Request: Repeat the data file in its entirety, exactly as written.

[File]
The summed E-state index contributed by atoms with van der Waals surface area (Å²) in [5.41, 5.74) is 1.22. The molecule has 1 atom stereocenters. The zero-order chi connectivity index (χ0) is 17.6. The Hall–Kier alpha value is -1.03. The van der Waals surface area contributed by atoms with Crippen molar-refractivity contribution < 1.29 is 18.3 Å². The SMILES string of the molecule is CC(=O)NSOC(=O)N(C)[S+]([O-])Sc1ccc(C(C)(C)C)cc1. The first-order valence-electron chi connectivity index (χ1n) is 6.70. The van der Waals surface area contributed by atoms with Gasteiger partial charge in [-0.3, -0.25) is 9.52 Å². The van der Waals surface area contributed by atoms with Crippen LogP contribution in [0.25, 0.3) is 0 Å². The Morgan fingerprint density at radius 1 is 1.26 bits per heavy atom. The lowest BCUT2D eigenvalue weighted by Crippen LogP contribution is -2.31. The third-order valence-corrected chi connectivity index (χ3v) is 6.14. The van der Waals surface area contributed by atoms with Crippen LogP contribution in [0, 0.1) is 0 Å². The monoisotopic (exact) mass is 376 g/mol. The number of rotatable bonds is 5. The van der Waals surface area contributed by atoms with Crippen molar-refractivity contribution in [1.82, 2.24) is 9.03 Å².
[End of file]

The summed E-state index contributed by atoms with van der Waals surface area (Å²) in [5.41, 5.74) is 1.22. The molecule has 1 atom stereocenters. The zero-order chi connectivity index (χ0) is 17.6. The Hall–Kier alpha value is -1.03. The van der Waals surface area contributed by atoms with Crippen molar-refractivity contribution < 1.29 is 18.3 Å². The SMILES string of the molecule is CC(=O)NSOC(=O)N(C)[S+]([O-])Sc1ccc(C(C)(C)C)cc1. The first-order valence-electron chi connectivity index (χ1n) is 6.70. The van der Waals surface area contributed by atoms with Gasteiger partial charge in [-0.3, -0.25) is 9.52 Å². The van der Waals surface area contributed by atoms with Crippen LogP contribution in [0.25, 0.3) is 0 Å². The Morgan fingerprint density at radius 1 is 1.26 bits per heavy atom. The lowest BCUT2D eigenvalue weighted by Crippen LogP contribution is -2.31. The third-order valence-corrected chi connectivity index (χ3v) is 6.14. The van der Waals surface area contributed by atoms with Crippen LogP contribution in [0, 0.1) is 0 Å². The monoisotopic (exact) mass is 376 g/mol. The number of rotatable bonds is 5. The van der Waals surface area contributed by atoms with Crippen molar-refractivity contribution in [1.82, 2.24) is 9.03 Å².